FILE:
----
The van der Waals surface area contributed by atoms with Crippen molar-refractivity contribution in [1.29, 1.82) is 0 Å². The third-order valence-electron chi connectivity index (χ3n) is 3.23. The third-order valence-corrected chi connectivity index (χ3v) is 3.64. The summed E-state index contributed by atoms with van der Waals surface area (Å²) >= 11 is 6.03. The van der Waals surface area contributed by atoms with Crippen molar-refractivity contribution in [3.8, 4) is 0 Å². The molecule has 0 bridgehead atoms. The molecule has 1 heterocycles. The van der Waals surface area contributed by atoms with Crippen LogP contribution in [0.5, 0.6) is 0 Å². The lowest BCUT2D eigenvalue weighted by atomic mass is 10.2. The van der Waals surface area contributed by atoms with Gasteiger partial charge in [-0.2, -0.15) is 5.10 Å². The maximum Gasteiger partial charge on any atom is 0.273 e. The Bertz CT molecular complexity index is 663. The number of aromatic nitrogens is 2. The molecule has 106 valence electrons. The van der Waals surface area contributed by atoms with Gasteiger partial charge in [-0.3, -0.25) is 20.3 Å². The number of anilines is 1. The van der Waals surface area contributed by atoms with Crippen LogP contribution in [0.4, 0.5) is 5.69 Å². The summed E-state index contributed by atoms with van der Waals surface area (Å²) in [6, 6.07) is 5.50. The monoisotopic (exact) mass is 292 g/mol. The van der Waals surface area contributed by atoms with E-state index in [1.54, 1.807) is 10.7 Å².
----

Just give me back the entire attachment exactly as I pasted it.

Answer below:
The van der Waals surface area contributed by atoms with Crippen molar-refractivity contribution in [1.29, 1.82) is 0 Å². The third-order valence-electron chi connectivity index (χ3n) is 3.23. The third-order valence-corrected chi connectivity index (χ3v) is 3.64. The summed E-state index contributed by atoms with van der Waals surface area (Å²) >= 11 is 6.03. The van der Waals surface area contributed by atoms with Crippen molar-refractivity contribution in [3.8, 4) is 0 Å². The molecule has 0 bridgehead atoms. The molecule has 1 heterocycles. The van der Waals surface area contributed by atoms with Crippen LogP contribution in [0.5, 0.6) is 0 Å². The lowest BCUT2D eigenvalue weighted by atomic mass is 10.2. The van der Waals surface area contributed by atoms with Gasteiger partial charge in [-0.2, -0.15) is 5.10 Å². The maximum Gasteiger partial charge on any atom is 0.273 e. The Bertz CT molecular complexity index is 663. The number of aromatic nitrogens is 2. The molecule has 106 valence electrons. The van der Waals surface area contributed by atoms with Gasteiger partial charge in [-0.3, -0.25) is 20.3 Å². The number of anilines is 1. The van der Waals surface area contributed by atoms with Crippen LogP contribution in [0.4, 0.5) is 5.69 Å². The summed E-state index contributed by atoms with van der Waals surface area (Å²) in [6, 6.07) is 5.50. The monoisotopic (exact) mass is 292 g/mol. The van der Waals surface area contributed by atoms with E-state index in [1.54, 1.807) is 10.7 Å².